Sheriff's Cop Runneth Over
The Arizona Department of Public Safety says a Maricopa County sheriff's deputy was alcoholically impaired when he struck and killed a pedestrian with his car on the evening of Saturday, April 20. But DPS investigators decided that the deputy, Detective Thomas Shorts, wasn't at fault. After all, one doesn't expect to find scantily clad pedestrians on Interstate 10.

Shorts was heading westbound on I-10 at Ray Road when his Chevrolet hit Cedric Hall, who was on foot in the slow lane. Hall was thrown up and over the car, damaging the Chevy's windshield. DPS says Hall died instantly from head trauma. The investigators report that the victim was wearing only a pair of pants that were hanging around his ankles.

Although DPS says Shorts wasn't at fault in the accident, it still arrested him for driving while impaired. Shorts hasn't been formally charged with anything, however, because the results of his blood test won't be available for a month. In the meantime, Shorts is back on the job--at least, that is, until the county attorney receives a report of the incident from DPS. Sheriff's spokesman Sergeant John Kleinheinz says no disciplinary action against Shorts will be considered until it's known whether the county attorney plans to file charges.

Little is known about Hall. DPS says the 28-year-old's last known address was in San Diego. Hall's body was shipped to Alabama, where he has relatives.

Apparently, Hall's death wasn't the uppermost thing in Shorts' mind after the accident. When DPS officer Randy Reaves questioned the detective about a woman at the accident scene who appeared to be injured, Shorts said that she had been hurt in another, unrelated accident. But upon questioning the woman, Reaves discovered that she had, in fact, been Shorts' passenger. The Flash has a word of caution for Detective Shorts: It's not nice to lie to cops.

It Can't Be Unpatriotic, It's an Ad
Sharp-eyed motorists might have wondered last week if Norwest Bank was firing a salvo in favor of freedom of expression in the debate over the use of the American flag in art. A billboard facing southbound traffic on the Black Canyon Freeway depicted an Old Glory in the shape of a checkbook, with a pen lying on top of it. Above this subversive image ran the legend: "Home of the Free."

By late last week, however, this ad had been replaced by one depicting a plain blue checkbook, also with a pen--this one read "Free Checking. Honest." According to Norwest marketing director Steve Thompson, neither the initial billboard nor the revision had anything to do with the flap over the flag exhibit at Phoenix Art Museum.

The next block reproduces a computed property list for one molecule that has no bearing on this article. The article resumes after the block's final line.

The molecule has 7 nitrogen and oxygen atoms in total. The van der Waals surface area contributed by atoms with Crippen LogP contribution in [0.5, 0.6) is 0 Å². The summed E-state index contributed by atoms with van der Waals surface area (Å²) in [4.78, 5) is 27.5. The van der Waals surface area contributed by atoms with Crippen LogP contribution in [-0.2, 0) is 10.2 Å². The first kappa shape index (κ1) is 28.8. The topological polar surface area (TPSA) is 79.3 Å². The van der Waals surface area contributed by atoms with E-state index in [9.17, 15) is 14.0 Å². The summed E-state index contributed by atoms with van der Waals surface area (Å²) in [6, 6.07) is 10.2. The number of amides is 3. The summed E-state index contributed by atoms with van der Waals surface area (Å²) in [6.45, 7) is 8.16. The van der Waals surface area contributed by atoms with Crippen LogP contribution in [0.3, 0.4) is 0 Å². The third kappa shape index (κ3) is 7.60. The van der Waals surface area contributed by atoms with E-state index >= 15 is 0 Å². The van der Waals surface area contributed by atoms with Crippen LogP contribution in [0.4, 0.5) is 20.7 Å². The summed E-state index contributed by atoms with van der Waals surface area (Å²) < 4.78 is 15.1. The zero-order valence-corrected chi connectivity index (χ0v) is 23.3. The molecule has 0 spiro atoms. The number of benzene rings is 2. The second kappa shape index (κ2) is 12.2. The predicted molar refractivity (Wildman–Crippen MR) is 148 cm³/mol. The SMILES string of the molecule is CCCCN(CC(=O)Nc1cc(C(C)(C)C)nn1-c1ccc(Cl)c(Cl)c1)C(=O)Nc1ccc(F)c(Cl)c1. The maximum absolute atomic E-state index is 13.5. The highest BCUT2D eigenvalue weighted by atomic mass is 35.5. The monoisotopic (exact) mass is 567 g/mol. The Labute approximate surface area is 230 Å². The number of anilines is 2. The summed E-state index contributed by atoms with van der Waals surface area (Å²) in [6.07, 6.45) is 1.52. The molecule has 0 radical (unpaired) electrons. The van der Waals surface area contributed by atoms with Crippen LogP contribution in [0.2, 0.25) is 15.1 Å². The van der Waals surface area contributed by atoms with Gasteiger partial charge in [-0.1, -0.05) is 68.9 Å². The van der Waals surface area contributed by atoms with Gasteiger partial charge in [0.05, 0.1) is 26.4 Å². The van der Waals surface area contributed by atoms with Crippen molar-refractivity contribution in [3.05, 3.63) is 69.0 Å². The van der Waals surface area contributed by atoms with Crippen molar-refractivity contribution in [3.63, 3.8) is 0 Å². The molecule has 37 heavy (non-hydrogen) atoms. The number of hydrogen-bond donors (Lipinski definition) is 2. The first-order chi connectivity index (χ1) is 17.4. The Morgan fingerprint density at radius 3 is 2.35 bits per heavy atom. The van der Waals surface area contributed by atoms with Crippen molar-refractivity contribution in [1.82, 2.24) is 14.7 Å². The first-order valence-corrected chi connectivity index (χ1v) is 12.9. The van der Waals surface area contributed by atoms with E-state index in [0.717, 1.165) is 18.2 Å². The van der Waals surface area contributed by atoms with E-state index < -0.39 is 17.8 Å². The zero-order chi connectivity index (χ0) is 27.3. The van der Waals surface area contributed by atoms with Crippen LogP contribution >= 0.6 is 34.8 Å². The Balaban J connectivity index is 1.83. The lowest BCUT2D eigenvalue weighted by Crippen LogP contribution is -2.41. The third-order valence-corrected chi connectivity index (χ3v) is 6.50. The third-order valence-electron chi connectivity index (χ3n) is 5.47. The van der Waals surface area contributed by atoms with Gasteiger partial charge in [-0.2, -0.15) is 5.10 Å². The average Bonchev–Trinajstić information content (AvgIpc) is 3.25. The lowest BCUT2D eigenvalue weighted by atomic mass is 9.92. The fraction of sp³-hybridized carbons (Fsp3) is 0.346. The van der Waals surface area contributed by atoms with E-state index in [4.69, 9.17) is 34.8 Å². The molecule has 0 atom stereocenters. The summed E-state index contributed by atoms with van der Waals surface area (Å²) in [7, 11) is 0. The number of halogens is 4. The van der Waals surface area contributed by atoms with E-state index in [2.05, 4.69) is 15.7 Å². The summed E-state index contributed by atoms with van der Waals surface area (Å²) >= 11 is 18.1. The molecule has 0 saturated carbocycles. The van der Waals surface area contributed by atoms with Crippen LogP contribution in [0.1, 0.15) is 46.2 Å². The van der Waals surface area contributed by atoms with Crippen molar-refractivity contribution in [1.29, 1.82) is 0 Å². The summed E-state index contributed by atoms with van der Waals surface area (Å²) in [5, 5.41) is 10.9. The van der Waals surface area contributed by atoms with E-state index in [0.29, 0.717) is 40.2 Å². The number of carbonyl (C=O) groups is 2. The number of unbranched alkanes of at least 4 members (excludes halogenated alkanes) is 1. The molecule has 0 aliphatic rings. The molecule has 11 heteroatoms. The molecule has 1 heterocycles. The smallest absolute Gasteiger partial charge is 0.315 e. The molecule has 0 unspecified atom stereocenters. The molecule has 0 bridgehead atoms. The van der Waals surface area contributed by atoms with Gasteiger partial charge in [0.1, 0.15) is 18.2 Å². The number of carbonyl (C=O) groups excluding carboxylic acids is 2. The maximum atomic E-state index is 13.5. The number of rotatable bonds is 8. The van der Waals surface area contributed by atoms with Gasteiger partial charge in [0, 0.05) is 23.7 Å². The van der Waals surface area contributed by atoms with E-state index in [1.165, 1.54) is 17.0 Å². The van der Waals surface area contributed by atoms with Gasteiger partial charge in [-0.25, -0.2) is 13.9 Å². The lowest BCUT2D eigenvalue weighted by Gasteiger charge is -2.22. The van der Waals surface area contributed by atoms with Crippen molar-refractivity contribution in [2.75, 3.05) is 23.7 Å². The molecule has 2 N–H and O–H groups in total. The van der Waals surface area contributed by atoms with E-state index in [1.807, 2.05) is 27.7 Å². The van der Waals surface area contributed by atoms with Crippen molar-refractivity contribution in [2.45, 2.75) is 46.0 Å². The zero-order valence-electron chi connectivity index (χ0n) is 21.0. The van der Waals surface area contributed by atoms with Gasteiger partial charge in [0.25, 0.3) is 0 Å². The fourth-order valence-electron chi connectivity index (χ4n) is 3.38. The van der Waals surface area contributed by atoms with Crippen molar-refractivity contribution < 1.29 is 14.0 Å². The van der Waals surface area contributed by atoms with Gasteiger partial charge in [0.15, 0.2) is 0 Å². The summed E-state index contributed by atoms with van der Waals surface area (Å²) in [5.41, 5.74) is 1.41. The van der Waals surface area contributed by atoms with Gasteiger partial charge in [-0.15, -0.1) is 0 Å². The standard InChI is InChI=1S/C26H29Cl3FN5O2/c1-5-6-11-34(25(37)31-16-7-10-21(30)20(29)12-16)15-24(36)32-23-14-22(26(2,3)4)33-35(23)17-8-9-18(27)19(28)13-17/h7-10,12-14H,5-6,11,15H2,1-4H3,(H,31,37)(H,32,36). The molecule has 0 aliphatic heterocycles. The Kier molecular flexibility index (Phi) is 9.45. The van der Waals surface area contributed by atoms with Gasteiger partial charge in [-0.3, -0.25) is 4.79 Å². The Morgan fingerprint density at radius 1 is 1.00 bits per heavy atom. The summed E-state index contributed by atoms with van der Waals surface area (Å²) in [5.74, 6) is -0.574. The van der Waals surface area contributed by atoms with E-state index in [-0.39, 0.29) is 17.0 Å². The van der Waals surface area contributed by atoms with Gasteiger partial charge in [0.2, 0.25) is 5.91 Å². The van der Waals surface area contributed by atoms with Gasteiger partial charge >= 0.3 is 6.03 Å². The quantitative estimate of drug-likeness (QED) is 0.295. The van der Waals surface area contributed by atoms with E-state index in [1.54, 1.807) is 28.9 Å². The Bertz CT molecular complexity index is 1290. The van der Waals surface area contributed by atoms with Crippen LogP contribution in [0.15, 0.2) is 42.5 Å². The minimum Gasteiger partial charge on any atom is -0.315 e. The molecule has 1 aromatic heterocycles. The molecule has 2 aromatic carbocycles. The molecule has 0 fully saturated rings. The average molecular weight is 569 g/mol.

"It was taken down because it went up too early. The billboard company had it ready before we were ready for it to go up," Thompson says. The Stars-and-Stripes checkbook will be back, he says, around Memorial Day. "We're giving away checkbook covers with the American flag on them. Our campaign with the flag is in part to offer that account, but mainly it's to celebrate the flag."

Tell it to the American Legion, pal.

Execs Rotten to Decor
Governor J. Fife Symington III and America West CEO William A. Franke are pals. One of their many shared ambitions is to have the swankest executive suites in Arizona.

The Fifester's $1.7 million remodeling project features a marble spiral staircase. The Flash hasn't seen the executive offices of America West in Tempe--unlike the Governor's Office, the airline isn't required to disclose its decorating expenses--but airline officials confirm that they've remodeled parts of their headquarters, including the second floor, where the executive offices are located.

America West spokesguy Gus Whitcomb and senior vice president C.A. Howlett were nearly speechless when a New Times reporter inquired about the refurbishment. Whitcomb says the remodeling was necessary because a bigger boardroom was needed, and the landlord paid part of the expenses.

Whitcomb says, "I don't know who your source is, but I think that if you were ever to visit the offices you'd see that 'opulent' is far from an accurate description of the executive floor."

Funny. That's just what the Fifester's flacks said.
Feed The Flash: voice, 229-8486; fax, 340-8806; online, [email protected]

KEEP PHOENIX NEW TIMES FREE... Since we started Phoenix New Times, it has been defined as the free, independent voice of Phoenix, and we'd like to keep it that way. With local media under siege, it's more important than ever for us to rally support behind funding our local journalism. You can help by participating in our "I Support" program, allowing us to keep offering readers access to our incisive coverage of local news, food and culture with no paywalls.